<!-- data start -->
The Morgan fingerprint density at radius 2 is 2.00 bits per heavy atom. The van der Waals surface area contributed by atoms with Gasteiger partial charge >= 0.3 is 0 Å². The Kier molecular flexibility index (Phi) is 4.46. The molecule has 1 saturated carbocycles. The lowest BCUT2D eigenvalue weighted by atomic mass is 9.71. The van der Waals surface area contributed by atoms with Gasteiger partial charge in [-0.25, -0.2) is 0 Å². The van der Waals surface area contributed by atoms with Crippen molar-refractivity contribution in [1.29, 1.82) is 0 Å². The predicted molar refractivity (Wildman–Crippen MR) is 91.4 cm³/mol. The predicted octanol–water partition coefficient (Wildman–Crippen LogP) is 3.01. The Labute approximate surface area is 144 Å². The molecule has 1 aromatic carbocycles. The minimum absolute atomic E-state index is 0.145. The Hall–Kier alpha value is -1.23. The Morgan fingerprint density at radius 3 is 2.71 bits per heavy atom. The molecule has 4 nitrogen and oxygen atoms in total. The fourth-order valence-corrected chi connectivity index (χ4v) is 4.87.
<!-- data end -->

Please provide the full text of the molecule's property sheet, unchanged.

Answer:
The Morgan fingerprint density at radius 2 is 2.00 bits per heavy atom. The van der Waals surface area contributed by atoms with Gasteiger partial charge >= 0.3 is 0 Å². The Kier molecular flexibility index (Phi) is 4.46. The molecule has 1 saturated carbocycles. The lowest BCUT2D eigenvalue weighted by atomic mass is 9.71. The van der Waals surface area contributed by atoms with Gasteiger partial charge in [-0.25, -0.2) is 0 Å². The van der Waals surface area contributed by atoms with Crippen molar-refractivity contribution in [1.29, 1.82) is 0 Å². The predicted molar refractivity (Wildman–Crippen MR) is 91.4 cm³/mol. The predicted octanol–water partition coefficient (Wildman–Crippen LogP) is 3.01. The Labute approximate surface area is 144 Å². The molecule has 1 aromatic carbocycles. The minimum absolute atomic E-state index is 0.145. The Hall–Kier alpha value is -1.23. The Morgan fingerprint density at radius 3 is 2.71 bits per heavy atom. The molecule has 4 nitrogen and oxygen atoms in total. The fourth-order valence-corrected chi connectivity index (χ4v) is 4.87.